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The Literary Opens in Vermont

The LiteraryThe Literary is a new bookstore that opened just before Christmas at 34 Pleasant Street in Morrisville, Vermont. Its motto is “selling new and used books, bread, and soup.”

Owner Michael Isabell told Bookselling This Week that opening the store was a dream he nurtured during his 30 years in carpentry and 20 years as a general contractor. An English major in college and an avid reader, Isabell said he’s excited to share his love of books.

He’ll also be sharing his cooking skills when he opens the kitchen side of the business next week. The 700-square-foot store has room for six dining seats amid shelves of new and used books on a wide array of general interest topics.

Isabell said he’s also selling locally crafted gifts from area artisans and local maple syrup.

Greedy Reads Sets Opening Date

Greedy Reads, a new independent bookstore coming to the Fell’s Point neighborhood of Baltimore, Maryland, has set a date of February 25 for its opening, according to a report in the Baltimore Sun.

Owner Julia Fleischaker, who is going into the bookstore business after a career in publicity for Melville House Publishing and Penguin Group USA, told the newspaper that she’s planning two reading series and hopes the store becomes a part of the community. “Independent bookstores are good for people and the community and the country and for how we talk about ideas. I’d like to be a small part of helping that to continue,” she said.

Alabama Bookseller Marks First Year

Ernest & Hadley Booksellers of Tuscaloosa, Alabama, is celebrating its first year in business. “We’re just really excited about how it’s been received in the community,” co-owner Easty Lambert-Brown told Planet Weekly, a local publication.

Lambert-Brown’s daughter, Avery Leopard, manager of the store, said Ernest & Hadley is the only independent bookstore in the area. “We noticed a real need in the community for a bookstore,” Leopard told Planet Weekly. “Tuscaloosa was missing that.”

Bridgeside Books Merging With Home Store

Bridgeside Books in Waterbury, Vermont, is planning to merge with its sister store, Bridgeside Home, which will join the bookstore’s location at 29 Stowe Street. “We’re excited to merge the two shops and have all our fabulous offerings under one roof,” the bookstore announced on its Facebook page.

Gift certificates for Bridgeside Home will be honored at Bridgeside Books. “We will continue to offer unique, one-of-a-kind gifts for the home and look forward to blending these items in with Bridgeside Books,” the bookstore posted.

Ripped Bodice Serves as Set for TV Show

James Brolin and Dianne Wiest were on set at The Ripped Bodice to film the TV show Life In Pieces.
James Brolin and Dianne Wiest were on set at The Ripped Bodice to film a TV episode.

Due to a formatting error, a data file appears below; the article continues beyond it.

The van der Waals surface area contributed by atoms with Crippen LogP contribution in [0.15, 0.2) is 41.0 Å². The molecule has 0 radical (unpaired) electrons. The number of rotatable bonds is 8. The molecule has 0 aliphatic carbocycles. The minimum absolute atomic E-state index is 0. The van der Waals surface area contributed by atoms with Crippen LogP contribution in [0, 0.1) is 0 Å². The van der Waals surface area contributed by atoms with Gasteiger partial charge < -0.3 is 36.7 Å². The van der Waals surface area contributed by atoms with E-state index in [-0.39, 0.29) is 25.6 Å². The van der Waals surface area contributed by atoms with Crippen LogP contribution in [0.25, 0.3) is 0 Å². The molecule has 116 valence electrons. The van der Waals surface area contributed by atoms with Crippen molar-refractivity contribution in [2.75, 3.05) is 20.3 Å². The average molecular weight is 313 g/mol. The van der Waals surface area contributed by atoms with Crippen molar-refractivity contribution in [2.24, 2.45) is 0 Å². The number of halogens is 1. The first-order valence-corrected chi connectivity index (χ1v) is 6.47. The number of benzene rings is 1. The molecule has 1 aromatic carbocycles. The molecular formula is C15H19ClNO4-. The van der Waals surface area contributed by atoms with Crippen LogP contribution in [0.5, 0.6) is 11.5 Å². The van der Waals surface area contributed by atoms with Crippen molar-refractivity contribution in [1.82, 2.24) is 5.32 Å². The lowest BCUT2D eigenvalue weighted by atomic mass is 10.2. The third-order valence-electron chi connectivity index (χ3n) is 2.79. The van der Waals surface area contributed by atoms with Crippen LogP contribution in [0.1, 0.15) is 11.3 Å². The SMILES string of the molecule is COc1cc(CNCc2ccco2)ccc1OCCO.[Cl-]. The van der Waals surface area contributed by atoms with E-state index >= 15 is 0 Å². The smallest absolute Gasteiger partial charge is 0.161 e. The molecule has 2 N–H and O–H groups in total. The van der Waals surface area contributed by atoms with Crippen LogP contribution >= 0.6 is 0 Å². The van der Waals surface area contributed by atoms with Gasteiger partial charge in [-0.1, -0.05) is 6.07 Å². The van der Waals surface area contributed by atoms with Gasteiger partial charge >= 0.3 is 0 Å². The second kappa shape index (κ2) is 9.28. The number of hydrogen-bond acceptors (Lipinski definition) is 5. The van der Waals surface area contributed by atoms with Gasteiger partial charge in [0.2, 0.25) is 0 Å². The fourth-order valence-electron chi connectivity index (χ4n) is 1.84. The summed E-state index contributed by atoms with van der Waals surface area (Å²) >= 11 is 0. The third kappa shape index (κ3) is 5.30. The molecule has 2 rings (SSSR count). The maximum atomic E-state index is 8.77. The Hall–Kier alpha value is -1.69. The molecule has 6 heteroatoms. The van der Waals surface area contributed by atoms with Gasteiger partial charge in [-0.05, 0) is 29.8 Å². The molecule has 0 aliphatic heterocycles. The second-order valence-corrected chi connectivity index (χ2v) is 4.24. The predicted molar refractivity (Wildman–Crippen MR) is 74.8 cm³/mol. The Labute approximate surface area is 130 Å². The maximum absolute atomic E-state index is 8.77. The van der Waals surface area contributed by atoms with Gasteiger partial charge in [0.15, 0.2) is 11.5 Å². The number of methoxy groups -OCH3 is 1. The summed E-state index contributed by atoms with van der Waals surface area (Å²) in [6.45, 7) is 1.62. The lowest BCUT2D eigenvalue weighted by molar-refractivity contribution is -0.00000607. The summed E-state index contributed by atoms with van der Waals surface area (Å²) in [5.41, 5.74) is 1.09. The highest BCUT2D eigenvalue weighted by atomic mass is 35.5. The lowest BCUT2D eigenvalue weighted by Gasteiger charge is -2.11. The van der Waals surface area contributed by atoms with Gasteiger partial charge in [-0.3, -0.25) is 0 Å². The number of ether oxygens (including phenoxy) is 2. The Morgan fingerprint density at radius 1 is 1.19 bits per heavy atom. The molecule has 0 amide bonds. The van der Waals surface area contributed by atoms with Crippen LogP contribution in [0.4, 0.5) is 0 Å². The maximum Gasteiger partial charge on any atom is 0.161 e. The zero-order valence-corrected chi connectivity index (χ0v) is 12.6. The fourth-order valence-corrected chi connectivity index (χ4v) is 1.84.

The CBS TV show Life In Pieces filmed a recent episode at The Ripped Bodice in Culver City, California.

The romance bookstore shared behind-the-scenes photos of the shoot on its Twitter feed: “It was really fun having @LifeInPiecesCBS film at the store in October! Here are some behind the scenes pics. Make sure you check out the episode tonight.”

The episode, which featured Dianne Wiest in character as Joan at a book reading at The Ripped Bodice, was titled “Reading Egg Nurse Neighbor” and aired on January 4. It is also available to watch on

Phoenix Books Bans Plastic Bags

Phoenix Books of Vermont, with locations in Essex, Burlington, Rutland, and Chester, has announced that it will no longer use plastic bags as part of a New Year’s resolution.

In announcing the plastic bag ban on the Phoenix Books website, co-owner Michael DeSanto said his stores will instead offer customers a recycled paper bag or sell them a reusable tote at or below cost.

“Despite the challenges of finding sturdy replacements to protect the purchases of our customers, I am determined to make plastic bags disappear from our stores,” he wrote. “I strongly believe this is the right thing to do.”

Citing an EPA report that found that 380 billion plastic bags were used each year in the United States, DeSanto wrote that he wants to help reduce demand for the petroleum that goes into the bags and also reduce the load on the local waste and recycling stream.

The move has won accolades from Michele Morris, director of outreach and communications for the Chittenden Solid Waste District, who told the Rutland Herald that the decision speaks to DeSanto’s character. “He’s a businessman and this is a choice he’s made,” Morris told the newspaper. “It’s costing him an investment, and he’s got the integrity to listen and want to make a sustainable choice for his business and for his customers, and walk the talk.”

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